The United States Supreme Court in a 5-4 decision ruled that employment agreements forcing workers to forgo pursuing class action claims are legal and do not violate the National Labor Relations Act. Specifically, the court held that arbitration agreements that include class waiver provisions as a condition of employment do not violate federal labor law.

The Federal Arbitration Act, which was enacted by Congress in 1925, provides that an agreement to arbitrate a dispute “shall be valid, irrevocable, and enforceable.” In 1935, Congress enacted the National Labor Relations Act, which makes clear that employees have the right to work together for “mutual aid and protection.”

The decision resolves three cases that raised the issue but resulted in divergent rulings in their respective circuit courts. In two of the cases, Epic Systems Corp. (Case No. 16-285), and Ernst & Young (Case No. 16-300), the Seventh and Ninth Circuits adopted the labor board’s long-standing position that such arbitration agreements are not legal. However, the Fifth Circuit in the Murphy Oil case (No. 16-307) ruled they were valid. Each case involved an employee who signed an employment agreement that contained an arbitration provision and sought to bring both individual and collective claims. The employers argued that under the terms of the arbitration agreements, the employees were required to go to individual arbitration, and the Supreme Court agreed.

Writing for the majority, Associate Justice Neil M. Gorsuch stated that the “law is clear” that pursuant to the Federal Arbitration Act, federal courts are required to enforce arbitration agreements as written. The majority opinion stated that while Congress is “free to amend this judgment,” there is nothing in the National Labor Relations Act manifesting a clear intention to displace the Federal Arbitration Act.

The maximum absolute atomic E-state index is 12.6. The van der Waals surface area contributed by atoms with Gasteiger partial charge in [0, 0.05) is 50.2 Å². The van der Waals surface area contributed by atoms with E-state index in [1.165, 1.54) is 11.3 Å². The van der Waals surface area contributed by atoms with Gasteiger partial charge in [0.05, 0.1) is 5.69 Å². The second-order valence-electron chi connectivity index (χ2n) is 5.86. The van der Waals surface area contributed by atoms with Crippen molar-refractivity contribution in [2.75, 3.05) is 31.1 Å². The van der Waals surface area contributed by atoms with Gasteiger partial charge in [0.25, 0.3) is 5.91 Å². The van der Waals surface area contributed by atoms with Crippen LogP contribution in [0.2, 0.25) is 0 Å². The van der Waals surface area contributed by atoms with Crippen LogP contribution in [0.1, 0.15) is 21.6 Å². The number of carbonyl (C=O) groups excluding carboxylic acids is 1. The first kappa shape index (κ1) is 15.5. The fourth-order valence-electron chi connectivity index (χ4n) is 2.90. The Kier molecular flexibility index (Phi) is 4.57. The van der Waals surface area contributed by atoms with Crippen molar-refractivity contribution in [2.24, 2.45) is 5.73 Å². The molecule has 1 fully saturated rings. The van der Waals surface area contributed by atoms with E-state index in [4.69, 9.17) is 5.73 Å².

In a lengthy dissent, the minority led by Justice Ruth Bader Ginsburg and joined by Justices Stephen Breyer, Sonia Sotomayor, and Elena Kagan, called the majority’s decision “egregiously wrong” adding that the majority “pays scant heed” to nearly 80 years of precedent that the National Labor Relations Act protects employees from employer interference under joint, collective, and class actions related to the terms and conditions of their employment. Justice Ginsburg also was concerned that the majority’s holding would cause small claims, such as overtime violations, to fall through the cracks. She reasoned that “[E]mployers, aware that employees will be disinclined to pursue small-value claims when confined to proceeding one-by-one, will no doubt perceive that the cost-benefit balance of underpaying workers tips heavily in favor of skirting legal obligations.”

The impact of this decision is significant as it will require some workers to accept individual arbitrations for wage and other workplace disputes rather than band together in collective, class actions.

By Elizabeth A. Chang & Caroline J. Berdzik of Goldberg Segalla